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Over the last decade, the contribution of applied psychologists and ergonomists to occupational safety and health has become increasingly important, and, not unrelated to this, more widely acknowledged. With an acceleration in the changes which are affecting our working lives, psychological, social and organisational issues have come to front in our concern to improve occupational safety and health. This concern embraces not only the safety and health of our workers, but also the healthiness and performance of their organisations.

It is, therefore, of no surprise that in Europe and in North America, as well as elsewhere in the world, a new discipline of occupational health psychology is emerging and rapidly taking shape. Occupational health psychology is truly an "interface" discipline: it is concerned with the interface between applied psychology and occupational safety and health. Within applied psychology, it is largely the interplay of work and organisational psychology, applied social psychology and health psychology that is supporting the contribution of the discipline to occupational safety and health.

As often happens, events appear to move more quickly in the USA than in Europe. The American Psychological Association (APA) has recognised occupational health psychology as a legitimate part of applied psychology, and there is now a Journal of Occupational Health Psychology. Furthermore, the APA has also been working with the US National Institute of Safety and Health (NIOSH) to promote both undergraduate and post-doctoral training in occupational health psychology. All this is to be applauded and encouraged, but it raises serious questions about Europe's contribution.

There are a number of fundamental questions which we, as Europeans, must answer. These reflect not only on our involvement in occupational health psychology, but also on our very commitment to being "European". Is there a distinct and coherent European approach to occupational health psychology? Is this approach different from that developing in the USA? Is there a need for an European organisation to encourage, nurture and shape the development of occupational health psychology in Europe?

In 1997, a series of discussions between the WHO Centre for Organisational Health and Development, (now incorporated into the Institute of Work, Health and Organisations), University of Nottingham, UK, and the Departments of Occupational Medicine at Skive Syghus and at Herning Syghus, Denmark, culminated in the signing of a Memorandum of Agreement to establish an European Academy of Occupational Health Psychology. The vision was to establish a trans-European body to promote the development of occupational health psychology in, at least, four areas: research, education and training, practice, and policy formation.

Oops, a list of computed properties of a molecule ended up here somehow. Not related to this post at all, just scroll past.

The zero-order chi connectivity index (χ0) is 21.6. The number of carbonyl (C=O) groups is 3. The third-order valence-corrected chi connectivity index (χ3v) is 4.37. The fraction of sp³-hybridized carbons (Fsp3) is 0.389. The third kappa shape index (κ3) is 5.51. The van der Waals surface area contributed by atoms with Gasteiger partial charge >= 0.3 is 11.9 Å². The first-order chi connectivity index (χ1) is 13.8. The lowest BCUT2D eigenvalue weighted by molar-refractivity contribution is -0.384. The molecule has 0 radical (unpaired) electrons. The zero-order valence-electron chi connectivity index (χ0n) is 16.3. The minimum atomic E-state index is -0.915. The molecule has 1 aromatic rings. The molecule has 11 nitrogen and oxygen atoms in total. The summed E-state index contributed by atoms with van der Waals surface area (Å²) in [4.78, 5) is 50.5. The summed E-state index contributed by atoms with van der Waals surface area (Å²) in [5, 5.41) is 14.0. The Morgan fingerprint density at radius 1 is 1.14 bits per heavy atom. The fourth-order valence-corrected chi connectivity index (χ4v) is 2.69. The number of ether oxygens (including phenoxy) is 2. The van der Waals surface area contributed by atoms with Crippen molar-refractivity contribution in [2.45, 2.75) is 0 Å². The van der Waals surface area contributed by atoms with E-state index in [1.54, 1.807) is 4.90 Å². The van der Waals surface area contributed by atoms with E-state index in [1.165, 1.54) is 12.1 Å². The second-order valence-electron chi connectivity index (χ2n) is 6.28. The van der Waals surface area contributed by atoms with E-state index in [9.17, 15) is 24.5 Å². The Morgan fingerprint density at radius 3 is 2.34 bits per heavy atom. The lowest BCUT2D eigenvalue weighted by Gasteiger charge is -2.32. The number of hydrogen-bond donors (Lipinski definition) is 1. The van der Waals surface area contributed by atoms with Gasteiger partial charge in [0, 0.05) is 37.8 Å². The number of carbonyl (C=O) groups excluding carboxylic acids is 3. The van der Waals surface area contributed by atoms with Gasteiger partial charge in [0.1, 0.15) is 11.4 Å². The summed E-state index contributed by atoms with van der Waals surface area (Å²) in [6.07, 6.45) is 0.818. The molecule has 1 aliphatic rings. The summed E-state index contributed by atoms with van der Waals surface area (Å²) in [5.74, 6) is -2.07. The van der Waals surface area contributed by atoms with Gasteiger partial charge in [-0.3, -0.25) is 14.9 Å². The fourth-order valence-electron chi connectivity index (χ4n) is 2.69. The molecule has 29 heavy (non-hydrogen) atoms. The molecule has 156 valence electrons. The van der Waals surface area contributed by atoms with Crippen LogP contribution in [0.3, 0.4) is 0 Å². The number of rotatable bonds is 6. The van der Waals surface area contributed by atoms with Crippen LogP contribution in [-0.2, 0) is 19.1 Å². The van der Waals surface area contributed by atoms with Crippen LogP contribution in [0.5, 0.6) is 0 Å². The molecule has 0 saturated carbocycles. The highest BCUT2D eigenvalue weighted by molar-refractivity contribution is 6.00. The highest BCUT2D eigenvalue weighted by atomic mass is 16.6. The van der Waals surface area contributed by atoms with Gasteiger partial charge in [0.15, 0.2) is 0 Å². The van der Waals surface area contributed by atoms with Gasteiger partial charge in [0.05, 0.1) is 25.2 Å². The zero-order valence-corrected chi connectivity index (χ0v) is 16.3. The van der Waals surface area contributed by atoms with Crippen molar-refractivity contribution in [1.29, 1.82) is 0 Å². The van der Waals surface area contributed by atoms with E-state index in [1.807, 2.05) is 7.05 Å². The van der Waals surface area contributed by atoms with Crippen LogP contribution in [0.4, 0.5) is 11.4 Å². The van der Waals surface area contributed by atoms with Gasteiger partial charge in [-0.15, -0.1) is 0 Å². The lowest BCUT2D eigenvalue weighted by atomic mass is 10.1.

During 1998 and 1999, the Ad Hoc Organising Group expanded through a series of meetings in Nottingham, Copenhagen and Lund, and through conference presentations. The most notable conference occasions were those at the International Committee of Occupational Health (ICOH) meeting in Copenhagen, on Psychosocial Factors in Occupational Health, and at the APA / NIOSH conference in Baltimore on Work Stress. The makings of a Danish national group have been established, the quarterly journal "Work & Stress" has been approached for its involvement, and agreement has been reached on the need for a 'founding conference': the First European Workshop on Occupational Health Psychology.

The First European Workshop on Occupational Health Psychology will be the founding conference for the European Academy of Occupational Health Psychology. It is being organised locally through the Universities of Lund and Kristianstad, Sweden. A working conference is planned, and an invitation to attend is being extended to those who are or wish to be key stakeholders in the definition and development of an European occupational health psychology. The workshop will be an active experience, and is designed, in part, to shape the nature of the Academy and of its contribution to occupational health psychology. The first Management Board for the Academy will be elected at the end of the meeting.

The Workshop will be a defining moment in time and will decide the fate of Europe's contribution to this exciting and important new area of applied science, practice and policy. Perhaps the most telling question is:

"Do you want to be actively involved in shaping the future of occupational health psychology in Europe through the Academy?"

We hope that you do, and that you will join us in Lund in November 1999.

The Ad Hoc Organising Group
European Academy for Occupational Health Psychology

Workshop Organising Committee
First European Workshop on Occupational Health Psychology